I think I’m nearing the end of this investigation into early retirement. I’ve read several books, joined the MMM forums where I got some helpful advice, lurked on some other forums, read financial papers and journals… it’s been fun and enlightening.
For the most part, I’m on the right track to retire comfortably at 55 (and if health makes me retire before then, well, I’ll just have to make it work). There are just a few things left to do that I can’t do right away.
Open a 457 Plan
Thanks to MMM, I found out about a government employee retirement plan I had never heard about. I’ve mentioned it to colleagues, and so far no one else has heard about it, either. That’s pretty sad since it seems to have some benefits over the 403(b) most teachers put their money into. I called the person in charge of our plan and will be mailed more information. Until I get that package, I can’t move forward on this, but if all looks good, I will probably start this year with $250 monthly donations, then $500 when I get my raise in October, and then increase incrementally with raises. I can contribute up to $18,000 a year in addition to the $18,000 a year I’m already contributing to my 403(b). I don’t think I’ll get enough raises to max it out before retirement, but every tax deferred dollar counts.
Decide between Roth and Traditional
This seems to be the never-ending debate, and I won’t be able to come to a conclusion until I do my taxes in February (my district waits until the very last second to give us our W2s). If we’re able to defer our taxes with a traditional IRA, then most likely I’ll have my husband get a traditional and I’ll get a Roth. I’m interested in the Roth in particular because after five years, I can withdraw what I’ve contributed without penalty, and that may come in handy if I’m not able to work until 55. On the other hand, the 10% penalty +tax for withdrawing from a traditional early still wouldn’t be as much as what I’m paying in taxes now, so if I can defer two traditional IRA accounts, maybe that’s the best way to go. It’s all a moot point until I do this year’s taxes, though, so I can’t make a decision yet. No matter what I choose, it’ll be better than not having an IRA at all, which is where I was this time last year.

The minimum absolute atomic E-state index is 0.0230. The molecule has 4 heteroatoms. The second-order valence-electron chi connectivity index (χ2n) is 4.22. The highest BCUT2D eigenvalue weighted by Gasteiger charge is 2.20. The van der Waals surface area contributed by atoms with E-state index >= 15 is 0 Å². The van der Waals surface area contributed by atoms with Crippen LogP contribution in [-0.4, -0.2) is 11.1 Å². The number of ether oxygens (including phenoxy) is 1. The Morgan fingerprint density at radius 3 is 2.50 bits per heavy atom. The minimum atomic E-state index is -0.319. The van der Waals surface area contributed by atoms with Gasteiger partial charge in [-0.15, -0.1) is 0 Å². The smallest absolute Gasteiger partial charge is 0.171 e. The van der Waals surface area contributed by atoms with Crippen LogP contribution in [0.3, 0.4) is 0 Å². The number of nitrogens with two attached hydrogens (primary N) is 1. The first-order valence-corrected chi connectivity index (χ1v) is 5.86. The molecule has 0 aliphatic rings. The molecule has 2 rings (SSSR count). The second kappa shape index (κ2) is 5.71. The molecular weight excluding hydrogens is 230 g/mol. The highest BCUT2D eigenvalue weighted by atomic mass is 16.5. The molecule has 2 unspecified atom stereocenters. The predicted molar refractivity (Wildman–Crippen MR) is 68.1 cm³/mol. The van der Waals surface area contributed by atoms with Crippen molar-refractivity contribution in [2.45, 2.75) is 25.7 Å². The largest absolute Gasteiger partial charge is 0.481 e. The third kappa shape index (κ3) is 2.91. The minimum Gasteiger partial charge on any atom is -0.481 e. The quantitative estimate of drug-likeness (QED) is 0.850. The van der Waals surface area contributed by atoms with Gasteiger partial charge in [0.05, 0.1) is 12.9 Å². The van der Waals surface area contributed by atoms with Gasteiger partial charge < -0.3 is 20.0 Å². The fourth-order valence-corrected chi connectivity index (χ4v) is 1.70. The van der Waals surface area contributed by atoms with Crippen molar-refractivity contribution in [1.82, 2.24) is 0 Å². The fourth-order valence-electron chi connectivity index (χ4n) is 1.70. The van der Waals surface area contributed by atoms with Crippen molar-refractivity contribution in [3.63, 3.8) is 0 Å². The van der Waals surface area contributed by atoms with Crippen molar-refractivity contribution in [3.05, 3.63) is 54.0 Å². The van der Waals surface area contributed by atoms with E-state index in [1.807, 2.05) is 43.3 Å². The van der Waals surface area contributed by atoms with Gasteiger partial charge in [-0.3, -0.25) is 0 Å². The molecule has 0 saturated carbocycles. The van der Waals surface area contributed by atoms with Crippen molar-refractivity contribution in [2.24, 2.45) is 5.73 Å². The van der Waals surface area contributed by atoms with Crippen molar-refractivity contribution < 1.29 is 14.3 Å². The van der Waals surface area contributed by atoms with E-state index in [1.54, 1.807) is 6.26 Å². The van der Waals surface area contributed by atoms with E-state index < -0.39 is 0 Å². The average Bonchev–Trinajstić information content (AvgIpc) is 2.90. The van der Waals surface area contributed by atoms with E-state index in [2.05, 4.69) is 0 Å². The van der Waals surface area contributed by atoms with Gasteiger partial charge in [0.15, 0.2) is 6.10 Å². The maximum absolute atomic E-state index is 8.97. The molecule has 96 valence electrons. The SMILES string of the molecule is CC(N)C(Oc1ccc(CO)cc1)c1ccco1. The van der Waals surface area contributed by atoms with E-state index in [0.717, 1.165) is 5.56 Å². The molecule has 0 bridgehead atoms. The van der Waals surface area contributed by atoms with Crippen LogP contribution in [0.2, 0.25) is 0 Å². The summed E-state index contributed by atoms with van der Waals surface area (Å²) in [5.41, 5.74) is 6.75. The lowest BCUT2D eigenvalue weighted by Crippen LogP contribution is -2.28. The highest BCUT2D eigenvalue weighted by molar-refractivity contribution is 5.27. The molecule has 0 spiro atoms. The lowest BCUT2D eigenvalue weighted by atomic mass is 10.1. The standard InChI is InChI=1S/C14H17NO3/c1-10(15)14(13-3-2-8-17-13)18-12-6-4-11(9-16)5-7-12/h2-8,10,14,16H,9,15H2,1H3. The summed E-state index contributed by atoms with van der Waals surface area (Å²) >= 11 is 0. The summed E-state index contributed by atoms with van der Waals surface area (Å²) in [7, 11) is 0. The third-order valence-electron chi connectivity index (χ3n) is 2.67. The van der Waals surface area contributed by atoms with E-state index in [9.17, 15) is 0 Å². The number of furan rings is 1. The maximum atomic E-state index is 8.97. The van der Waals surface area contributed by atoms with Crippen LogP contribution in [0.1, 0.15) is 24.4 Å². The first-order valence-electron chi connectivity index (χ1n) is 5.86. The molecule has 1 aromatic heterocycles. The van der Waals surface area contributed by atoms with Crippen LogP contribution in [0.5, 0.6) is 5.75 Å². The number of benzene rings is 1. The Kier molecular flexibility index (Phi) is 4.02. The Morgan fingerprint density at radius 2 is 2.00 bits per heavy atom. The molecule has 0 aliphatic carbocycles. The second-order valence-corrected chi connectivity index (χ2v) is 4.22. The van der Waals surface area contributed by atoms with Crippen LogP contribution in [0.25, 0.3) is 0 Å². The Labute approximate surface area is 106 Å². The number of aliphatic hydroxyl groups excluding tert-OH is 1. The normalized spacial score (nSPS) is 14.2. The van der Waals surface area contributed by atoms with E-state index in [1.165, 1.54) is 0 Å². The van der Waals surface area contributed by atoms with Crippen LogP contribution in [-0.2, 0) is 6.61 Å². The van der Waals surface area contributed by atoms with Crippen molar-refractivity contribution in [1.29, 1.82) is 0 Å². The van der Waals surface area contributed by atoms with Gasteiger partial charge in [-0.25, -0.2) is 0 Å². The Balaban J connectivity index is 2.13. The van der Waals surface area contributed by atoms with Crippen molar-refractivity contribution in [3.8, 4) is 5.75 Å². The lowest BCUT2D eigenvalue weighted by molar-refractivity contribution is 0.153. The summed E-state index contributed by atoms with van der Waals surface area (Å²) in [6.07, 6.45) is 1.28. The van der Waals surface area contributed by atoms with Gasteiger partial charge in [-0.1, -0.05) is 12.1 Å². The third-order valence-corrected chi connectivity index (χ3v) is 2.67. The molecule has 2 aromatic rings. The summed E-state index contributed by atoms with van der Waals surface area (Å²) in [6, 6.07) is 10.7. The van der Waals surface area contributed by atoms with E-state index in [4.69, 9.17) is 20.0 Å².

Paying off the House or Investing More
This one’s tough. As it stands right now with our extra principal payment, we’re set to pay off the house when I turn 53. That would be great emotionally and may even be a lifesaver if 53 turns out to be the year I can no longer work.
Then again, if I take the extra principal payment and invest it in an IRA, we’d make at least $120,000 in that time at very modest interest rates (barring an untimely crash, of course).
Financially, the latter choice sounds more solid, but I’m not considering just finances here. My health is unpredictable; my working days may be cut short. Would it be better to possibly have a stack of cash (depending on the market) or have a paid off house? Will there even be any water left in my state by the time I’m 53?
Neither choice is risk-free. What I’ve decided for now is to put what I was going to add as even more principal payment into my new 457 account and keep the goal at paying off at 53 instead of lowering it to, say, 49. I will be revisiting this question regularly, I think.
How Much Emergency Cash Should I Have?
By cash, of course, I mean easily accessible liquid funds. For years I had six months of no work (both my husband and I). Now I have about three months worth (or six if only one of us stops working). Three months should be long enough to find other work if necessary. Neither of us are above any kind of work, so if there’s a 2008-like meltdown, we’ll apply for anything.
I’m thinking, though, if I go the Roth route, maybe I’ll only keep a month’s supply on-hand once we’ve had the Roth for five years and can access our contributions. Then rather than our emergency account sitting around earning something like 0.01% interest (it’s not quite that bad), we could earn something on it while it sits, and a one-month emergency supply gives us plenty of time to access those funds. That said, there is a risk should there be 1929-levels of market shenanigans.
How Much Can We Really Live on in Retirement?
I’ve been estimating $30,000 after the house is paid off, but it’s just a guess. I’m tracking every single cent of spending this year, so I won’t have an answer until next January.
These are the questions I’m pondering as I close out this obsessive chapter of my learning journey. Up next I will be refocusing on German, learning to sew, starting a vegetable and herb garden, and trying to groom my own dog.